In the Western world, the university was created to be a utopian environment of learning separated off from the harshness and ignorance of the world outside.
At many of today’s universities, learning has taken a backseat, but the utopian ambitions remain, now mainly in the form of entertainment. For four to eight years, students can be treated to lavish activity centers, sporting events, and of course, the parties. As Caitlin Flanagan observed in her essay in this month’s Atlantic, “It helps to think of college [today] not as an institution of scholarly pursuit but as the all-inclusive resort that it has in recent years become.”
So it’s not surprising to hear that universities are thinking of extending their utopian offerings beyond the degree-pursuing years… by offering retirement housing.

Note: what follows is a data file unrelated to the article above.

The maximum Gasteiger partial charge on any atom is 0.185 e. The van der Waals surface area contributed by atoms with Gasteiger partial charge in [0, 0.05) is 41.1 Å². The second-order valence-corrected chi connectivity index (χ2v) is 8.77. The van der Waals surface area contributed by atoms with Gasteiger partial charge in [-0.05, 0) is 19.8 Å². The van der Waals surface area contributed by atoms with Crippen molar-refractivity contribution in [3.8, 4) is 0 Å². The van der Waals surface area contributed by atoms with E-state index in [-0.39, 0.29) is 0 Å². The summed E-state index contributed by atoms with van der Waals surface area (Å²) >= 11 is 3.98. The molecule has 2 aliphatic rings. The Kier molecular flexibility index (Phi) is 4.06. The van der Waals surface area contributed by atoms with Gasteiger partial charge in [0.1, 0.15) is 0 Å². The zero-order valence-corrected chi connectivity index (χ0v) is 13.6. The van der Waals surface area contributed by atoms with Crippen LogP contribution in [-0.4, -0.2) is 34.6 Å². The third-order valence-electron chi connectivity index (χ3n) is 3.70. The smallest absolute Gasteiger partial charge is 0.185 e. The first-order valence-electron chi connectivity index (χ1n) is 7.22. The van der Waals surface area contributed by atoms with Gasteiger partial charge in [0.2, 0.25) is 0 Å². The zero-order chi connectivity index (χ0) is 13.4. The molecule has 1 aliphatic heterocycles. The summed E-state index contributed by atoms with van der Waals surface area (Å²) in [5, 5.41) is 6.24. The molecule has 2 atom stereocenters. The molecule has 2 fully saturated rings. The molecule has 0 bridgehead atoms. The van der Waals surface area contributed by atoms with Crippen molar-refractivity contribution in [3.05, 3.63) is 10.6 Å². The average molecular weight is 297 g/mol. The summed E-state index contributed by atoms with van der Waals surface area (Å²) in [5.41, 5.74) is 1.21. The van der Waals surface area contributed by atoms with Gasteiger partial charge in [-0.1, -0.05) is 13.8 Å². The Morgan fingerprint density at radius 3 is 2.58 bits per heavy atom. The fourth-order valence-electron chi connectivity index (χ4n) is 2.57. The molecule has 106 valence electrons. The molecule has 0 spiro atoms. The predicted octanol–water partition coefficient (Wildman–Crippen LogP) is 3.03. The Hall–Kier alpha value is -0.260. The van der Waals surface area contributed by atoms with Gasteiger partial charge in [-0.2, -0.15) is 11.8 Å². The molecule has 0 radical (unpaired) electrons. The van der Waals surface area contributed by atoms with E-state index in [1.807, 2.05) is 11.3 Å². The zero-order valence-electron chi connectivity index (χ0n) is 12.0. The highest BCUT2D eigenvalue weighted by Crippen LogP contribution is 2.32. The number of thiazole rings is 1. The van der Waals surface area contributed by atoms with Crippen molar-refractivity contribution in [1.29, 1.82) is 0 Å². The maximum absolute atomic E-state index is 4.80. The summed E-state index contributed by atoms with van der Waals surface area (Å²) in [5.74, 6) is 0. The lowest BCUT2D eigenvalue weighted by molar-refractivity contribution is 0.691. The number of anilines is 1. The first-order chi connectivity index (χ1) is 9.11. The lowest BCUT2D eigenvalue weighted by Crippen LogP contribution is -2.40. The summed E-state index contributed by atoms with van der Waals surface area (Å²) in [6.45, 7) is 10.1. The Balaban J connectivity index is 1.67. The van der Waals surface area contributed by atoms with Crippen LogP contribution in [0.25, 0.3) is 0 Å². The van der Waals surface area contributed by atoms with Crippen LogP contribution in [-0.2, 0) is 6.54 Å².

“[The University of Minnesota] is considering a plan to build housing for alumni and make the campus a retirement destination for baby boomers. While the idea is in the early stages and there is no timeline when construction could begin, the project could give alumni a second chance to experience college life.”
A representative of the University of Minnesota Alumni Association said of the proposal:
“What a great opportunity to come back and enjoy university life as an empty-nester or as a retiree. [You can] not only can you take advantage of everything at the university but you can go to downtown Minneapolis, you can go to downtown St Paul, so you get all the great assets of the university as well as two fantastic downtowns. So we think that may [be] attractive to some alumni.”
Apparently, the University of Minnesota has already been beaten to the punch by some other schools, including Penn State, the University of Florida, and the University of Texas, which all have on-campus retirement communities.
Let’s hope the government doesn’t start subsidizing these, too.